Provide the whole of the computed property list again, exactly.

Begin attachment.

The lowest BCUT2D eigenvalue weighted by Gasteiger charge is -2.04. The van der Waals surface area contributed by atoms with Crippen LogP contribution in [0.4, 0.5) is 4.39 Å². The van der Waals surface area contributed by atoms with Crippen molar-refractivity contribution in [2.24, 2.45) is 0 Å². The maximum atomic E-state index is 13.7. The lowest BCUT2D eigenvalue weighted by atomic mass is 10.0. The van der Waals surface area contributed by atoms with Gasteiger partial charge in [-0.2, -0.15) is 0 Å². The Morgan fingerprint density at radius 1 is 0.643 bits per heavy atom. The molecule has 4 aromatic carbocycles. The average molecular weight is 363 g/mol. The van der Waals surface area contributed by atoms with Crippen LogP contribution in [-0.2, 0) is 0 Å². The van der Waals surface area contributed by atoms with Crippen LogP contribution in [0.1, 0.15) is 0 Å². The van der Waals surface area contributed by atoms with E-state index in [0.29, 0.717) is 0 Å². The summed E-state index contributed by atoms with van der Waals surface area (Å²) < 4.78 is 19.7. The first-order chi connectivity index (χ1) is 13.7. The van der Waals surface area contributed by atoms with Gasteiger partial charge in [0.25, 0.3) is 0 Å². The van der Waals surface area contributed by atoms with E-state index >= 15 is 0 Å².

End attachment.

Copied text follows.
The lowest BCUT2D eigenvalue weighted by Gasteiger charge is -2.04. The van der Waals surface area contributed by atoms with Crippen LogP contribution in [0.4, 0.5) is 4.39 Å². The van der Waals surface area contributed by atoms with Crippen molar-refractivity contribution in [2.24, 2.45) is 0 Å². The maximum atomic E-state index is 13.7. The lowest BCUT2D eigenvalue weighted by atomic mass is 10.0. The van der Waals surface area contributed by atoms with Gasteiger partial charge in [-0.2, -0.15) is 0 Å². The Morgan fingerprint density at radius 1 is 0.643 bits per heavy atom. The molecule has 4 aromatic carbocycles. The average molecular weight is 363 g/mol. The van der Waals surface area contributed by atoms with Crippen LogP contribution in [-0.2, 0) is 0 Å². The van der Waals surface area contributed by atoms with Crippen LogP contribution in [0.1, 0.15) is 0 Å². The van der Waals surface area contributed by atoms with E-state index in [0.29, 0.717) is 0 Å². The summed E-state index contributed by atoms with van der Waals surface area (Å²) < 4.78 is 19.7. The first-order chi connectivity index (χ1) is 13.7. The van der Waals surface area contributed by atoms with Gasteiger partial charge in [0.25, 0.3) is 0 Å². The van der Waals surface area contributed by atoms with E-state index >= 15 is 0 Å².